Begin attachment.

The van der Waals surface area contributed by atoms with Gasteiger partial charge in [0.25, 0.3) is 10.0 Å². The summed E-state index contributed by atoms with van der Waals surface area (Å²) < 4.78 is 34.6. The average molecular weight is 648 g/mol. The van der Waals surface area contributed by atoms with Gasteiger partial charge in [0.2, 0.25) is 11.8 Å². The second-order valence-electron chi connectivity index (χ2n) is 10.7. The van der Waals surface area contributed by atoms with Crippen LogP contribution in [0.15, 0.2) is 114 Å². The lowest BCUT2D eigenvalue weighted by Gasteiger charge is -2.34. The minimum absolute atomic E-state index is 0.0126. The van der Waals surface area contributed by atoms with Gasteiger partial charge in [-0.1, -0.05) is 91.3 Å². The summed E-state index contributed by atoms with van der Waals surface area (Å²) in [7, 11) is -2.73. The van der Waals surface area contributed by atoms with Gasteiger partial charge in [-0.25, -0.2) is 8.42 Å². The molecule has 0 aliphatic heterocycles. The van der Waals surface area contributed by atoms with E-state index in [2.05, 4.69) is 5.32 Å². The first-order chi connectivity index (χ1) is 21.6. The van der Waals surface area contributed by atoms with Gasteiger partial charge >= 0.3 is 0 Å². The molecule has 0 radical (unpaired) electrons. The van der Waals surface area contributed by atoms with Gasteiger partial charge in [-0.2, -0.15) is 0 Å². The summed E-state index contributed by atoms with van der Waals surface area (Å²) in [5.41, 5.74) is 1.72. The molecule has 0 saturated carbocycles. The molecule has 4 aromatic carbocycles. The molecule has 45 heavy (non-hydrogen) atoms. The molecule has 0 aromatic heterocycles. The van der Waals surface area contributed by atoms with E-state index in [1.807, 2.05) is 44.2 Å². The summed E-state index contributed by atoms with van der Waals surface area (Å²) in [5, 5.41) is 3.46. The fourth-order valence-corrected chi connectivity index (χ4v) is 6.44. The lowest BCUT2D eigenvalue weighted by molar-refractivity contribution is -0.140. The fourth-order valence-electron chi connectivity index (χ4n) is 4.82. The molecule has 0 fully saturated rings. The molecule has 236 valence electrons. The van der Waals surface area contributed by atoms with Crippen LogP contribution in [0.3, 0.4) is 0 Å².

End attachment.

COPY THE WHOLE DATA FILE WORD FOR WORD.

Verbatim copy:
The van der Waals surface area contributed by atoms with Gasteiger partial charge in [0.25, 0.3) is 10.0 Å². The summed E-state index contributed by atoms with van der Waals surface area (Å²) < 4.78 is 34.6. The average molecular weight is 648 g/mol. The van der Waals surface area contributed by atoms with Gasteiger partial charge in [0.2, 0.25) is 11.8 Å². The second-order valence-electron chi connectivity index (χ2n) is 10.7. The van der Waals surface area contributed by atoms with Crippen LogP contribution in [0.15, 0.2) is 114 Å². The lowest BCUT2D eigenvalue weighted by Gasteiger charge is -2.34. The minimum absolute atomic E-state index is 0.0126. The van der Waals surface area contributed by atoms with Gasteiger partial charge in [-0.1, -0.05) is 91.3 Å². The summed E-state index contributed by atoms with van der Waals surface area (Å²) in [7, 11) is -2.73. The van der Waals surface area contributed by atoms with Gasteiger partial charge in [-0.25, -0.2) is 8.42 Å². The molecule has 0 aliphatic heterocycles. The van der Waals surface area contributed by atoms with E-state index in [2.05, 4.69) is 5.32 Å². The first-order chi connectivity index (χ1) is 21.6. The van der Waals surface area contributed by atoms with Gasteiger partial charge >= 0.3 is 0 Å². The molecule has 0 radical (unpaired) electrons. The van der Waals surface area contributed by atoms with Gasteiger partial charge in [-0.2, -0.15) is 0 Å². The summed E-state index contributed by atoms with van der Waals surface area (Å²) in [5.41, 5.74) is 1.72. The molecule has 0 saturated carbocycles. The molecule has 4 aromatic carbocycles. The molecule has 45 heavy (non-hydrogen) atoms. The molecule has 0 aromatic heterocycles. The van der Waals surface area contributed by atoms with E-state index in [1.807, 2.05) is 44.2 Å². The summed E-state index contributed by atoms with van der Waals surface area (Å²) in [5, 5.41) is 3.46. The fourth-order valence-corrected chi connectivity index (χ4v) is 6.44. The lowest BCUT2D eigenvalue weighted by molar-refractivity contribution is -0.140. The fourth-order valence-electron chi connectivity index (χ4n) is 4.82. The molecule has 0 fully saturated rings. The molecule has 236 valence electrons. The van der Waals surface area contributed by atoms with Crippen LogP contribution in [0.3, 0.4) is 0 Å².